I explained how, if he had this serious need, I could help him address those needs in a healthy manner. 

It boiled down to a young man who had already decided what he needed and wasn’t open to hearing other options. 

This experience got me thinking about how, too often, I am certain about what I need…and how unwilling I am to hear other options. I have been that young man. I have said, “No, that won’t do. That won’t fix my problem. What I need is this. Now, either deliver or leave me alone.”

I found myself wondering if we are truly open to letting others help us? Will you let me help you? Will I let you help me? Isn’t that sort of what the body of Christ is supposed to be about? “People helping people…It’s powerful stuff!”

If anyone will not welcome you or listen to your words, leave that home or town and shake the dust off your feet.

~Matthew 10:14

A Quiet Place


Last Sunday, Pastor Scott talked about the importance for blocking out time for Jesus in our busy, hectic lives. And, he wasn’t really talking about reading the Bible more, praying longer, or signing up for another small group. To me, it seemed that he was urging us to simply put ourselves in an environment where we could just slow down, listen, and embrace the presence of the Holy One. 

The message reminded me of the importance of having a quiet place. When I lived in Elkhart, I would head out to Bonneyville Mill, hike around, and find a quiet place to simple sit and take it all in. When we lived in Muncie, I would head to the “not-so-busy” side of the Prairie Creek Reservoir, hike around, find a nice spot near the water, sit down and simply take it all in. 

Over the last 2+ years that we have lived in Lafayette, I’ve been searching for a nice, quiet place. While there are many beautiful spots in the Greater Lafayette area, I have had a great deal of trouble finding a spot where I felt like I could simply sit and take it all in. That is, until yesterday.

After lunch, I found myself just going stir crazy and needing to get out of the office. So, I got in my car and started driving. While driving around in what seemed like the middle of nowhere, I saw a sign for what appeared to be a nice, quiet place. I pulled in and my car was the only one in the parking area. This was a good sign!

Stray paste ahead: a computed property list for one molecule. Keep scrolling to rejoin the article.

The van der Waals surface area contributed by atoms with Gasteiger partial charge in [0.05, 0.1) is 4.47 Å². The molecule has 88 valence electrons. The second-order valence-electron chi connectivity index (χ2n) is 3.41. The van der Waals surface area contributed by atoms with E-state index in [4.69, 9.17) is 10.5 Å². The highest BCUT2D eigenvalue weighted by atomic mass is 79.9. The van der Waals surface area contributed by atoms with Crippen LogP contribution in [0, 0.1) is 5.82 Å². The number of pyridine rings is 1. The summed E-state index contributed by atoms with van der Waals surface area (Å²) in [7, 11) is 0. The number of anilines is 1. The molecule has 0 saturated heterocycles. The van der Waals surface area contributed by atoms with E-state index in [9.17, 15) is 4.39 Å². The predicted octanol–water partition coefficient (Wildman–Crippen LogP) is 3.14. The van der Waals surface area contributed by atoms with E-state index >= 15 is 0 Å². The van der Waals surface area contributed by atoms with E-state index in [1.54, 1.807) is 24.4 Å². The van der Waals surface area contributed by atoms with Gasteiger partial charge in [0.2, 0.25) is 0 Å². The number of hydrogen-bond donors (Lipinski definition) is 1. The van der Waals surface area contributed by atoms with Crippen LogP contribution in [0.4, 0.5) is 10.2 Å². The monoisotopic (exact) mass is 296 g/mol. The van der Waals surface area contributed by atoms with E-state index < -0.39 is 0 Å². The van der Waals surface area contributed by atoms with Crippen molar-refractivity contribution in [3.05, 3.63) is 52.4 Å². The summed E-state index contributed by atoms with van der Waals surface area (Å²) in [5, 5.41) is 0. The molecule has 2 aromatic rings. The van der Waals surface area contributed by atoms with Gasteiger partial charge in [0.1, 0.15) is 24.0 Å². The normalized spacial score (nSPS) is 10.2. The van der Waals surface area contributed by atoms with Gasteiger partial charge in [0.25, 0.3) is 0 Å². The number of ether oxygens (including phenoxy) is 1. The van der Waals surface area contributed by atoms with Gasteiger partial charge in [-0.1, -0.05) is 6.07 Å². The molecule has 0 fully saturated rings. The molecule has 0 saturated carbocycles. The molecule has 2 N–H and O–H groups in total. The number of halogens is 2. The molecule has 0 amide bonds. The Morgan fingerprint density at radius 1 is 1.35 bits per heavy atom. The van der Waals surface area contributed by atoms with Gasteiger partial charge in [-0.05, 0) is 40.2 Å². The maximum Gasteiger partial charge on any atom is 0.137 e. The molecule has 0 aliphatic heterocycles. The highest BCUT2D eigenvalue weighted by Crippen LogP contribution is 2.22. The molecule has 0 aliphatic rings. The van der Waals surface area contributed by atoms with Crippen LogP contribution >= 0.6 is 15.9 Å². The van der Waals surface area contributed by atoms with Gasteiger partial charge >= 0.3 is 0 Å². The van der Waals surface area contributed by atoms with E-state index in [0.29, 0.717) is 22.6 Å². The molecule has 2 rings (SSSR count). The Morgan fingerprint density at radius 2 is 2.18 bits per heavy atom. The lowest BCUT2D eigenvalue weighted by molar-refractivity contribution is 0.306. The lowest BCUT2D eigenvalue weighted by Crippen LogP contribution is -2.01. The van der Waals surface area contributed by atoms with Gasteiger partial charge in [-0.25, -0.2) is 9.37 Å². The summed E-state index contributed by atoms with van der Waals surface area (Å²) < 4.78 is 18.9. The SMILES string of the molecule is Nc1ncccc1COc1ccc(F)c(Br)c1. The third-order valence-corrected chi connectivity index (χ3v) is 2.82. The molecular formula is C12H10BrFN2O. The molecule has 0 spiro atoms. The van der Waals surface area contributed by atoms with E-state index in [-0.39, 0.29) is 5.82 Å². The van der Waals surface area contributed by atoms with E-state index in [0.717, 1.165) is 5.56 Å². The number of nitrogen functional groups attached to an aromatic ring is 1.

I hiked around the property for a while…and then…there it was…an amazing spot to just sit and take it all in. 

So, I sat and listened to the wind. I listened to the birds and other animals, bugs, creatures making their wonderfully beautiful tunes. I gazed upon the trees, the plants, the flowers, even the weeds, and found myself awestruck by their beauty. 

And, I listened. I sat and listened…in a meditative sense…attempting to clear my mind of my various lists of tasks…in an attempt to connect with that Inner Voice (aka Holy Spirit). 

It was incredibly refreshing. It was exactly what I needed.

It’s in those quiet times, where I simply get away with God, where I find myself refreshed, renewed, and restored. It is in those quiet times where I find myself being strengthened for what I will face in the days to come.

It is in those quiet times where I am reminded of the importance of simply sitting down and listening…not just for God, but also for what people are trying to say.

I’m not going to tell you where my quiet place is…because it’s mine…and I like my privacy. However, I will encourage you to find a quiet place where you can simply sit and take it all in.